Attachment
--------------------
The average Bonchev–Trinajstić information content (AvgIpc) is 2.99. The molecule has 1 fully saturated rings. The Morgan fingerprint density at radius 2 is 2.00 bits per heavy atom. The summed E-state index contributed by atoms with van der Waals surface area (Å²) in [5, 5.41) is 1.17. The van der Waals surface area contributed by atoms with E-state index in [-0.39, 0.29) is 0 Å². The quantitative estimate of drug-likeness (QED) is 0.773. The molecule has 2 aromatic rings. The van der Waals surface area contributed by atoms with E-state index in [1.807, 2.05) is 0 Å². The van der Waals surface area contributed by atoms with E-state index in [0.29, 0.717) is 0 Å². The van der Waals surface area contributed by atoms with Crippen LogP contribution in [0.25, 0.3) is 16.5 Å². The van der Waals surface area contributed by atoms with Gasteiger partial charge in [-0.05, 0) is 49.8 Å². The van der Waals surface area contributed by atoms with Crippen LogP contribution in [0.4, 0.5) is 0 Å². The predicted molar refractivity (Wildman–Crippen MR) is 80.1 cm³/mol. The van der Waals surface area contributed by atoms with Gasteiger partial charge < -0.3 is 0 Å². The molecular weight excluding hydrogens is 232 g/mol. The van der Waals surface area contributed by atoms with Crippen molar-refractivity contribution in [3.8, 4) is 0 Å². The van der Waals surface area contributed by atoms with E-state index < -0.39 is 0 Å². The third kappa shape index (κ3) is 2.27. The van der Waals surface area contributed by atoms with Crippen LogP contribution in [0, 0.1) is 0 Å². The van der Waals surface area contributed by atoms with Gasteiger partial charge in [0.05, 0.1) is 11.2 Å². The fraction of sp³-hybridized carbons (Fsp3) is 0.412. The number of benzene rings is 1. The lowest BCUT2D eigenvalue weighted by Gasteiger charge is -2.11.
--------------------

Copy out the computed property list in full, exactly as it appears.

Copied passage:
The average Bonchev–Trinajstić information content (AvgIpc) is 2.99. The molecule has 1 fully saturated rings. The Morgan fingerprint density at radius 2 is 2.00 bits per heavy atom. The summed E-state index contributed by atoms with van der Waals surface area (Å²) in [5, 5.41) is 1.17. The van der Waals surface area contributed by atoms with E-state index in [-0.39, 0.29) is 0 Å². The quantitative estimate of drug-likeness (QED) is 0.773. The molecule has 2 aromatic rings. The van der Waals surface area contributed by atoms with E-state index in [1.807, 2.05) is 0 Å². The van der Waals surface area contributed by atoms with E-state index in [0.29, 0.717) is 0 Å². The van der Waals surface area contributed by atoms with Crippen LogP contribution in [0.25, 0.3) is 16.5 Å². The van der Waals surface area contributed by atoms with Gasteiger partial charge in [-0.05, 0) is 49.8 Å². The van der Waals surface area contributed by atoms with Crippen LogP contribution in [0.4, 0.5) is 0 Å². The predicted molar refractivity (Wildman–Crippen MR) is 80.1 cm³/mol. The van der Waals surface area contributed by atoms with Gasteiger partial charge < -0.3 is 0 Å². The molecular weight excluding hydrogens is 232 g/mol. The van der Waals surface area contributed by atoms with Crippen molar-refractivity contribution in [3.8, 4) is 0 Å². The van der Waals surface area contributed by atoms with E-state index < -0.39 is 0 Å². The third kappa shape index (κ3) is 2.27. The van der Waals surface area contributed by atoms with Crippen LogP contribution in [0, 0.1) is 0 Å². The van der Waals surface area contributed by atoms with Gasteiger partial charge in [0.05, 0.1) is 11.2 Å². The fraction of sp³-hybridized carbons (Fsp3) is 0.412. The number of benzene rings is 1. The lowest BCUT2D eigenvalue weighted by Gasteiger charge is -2.11.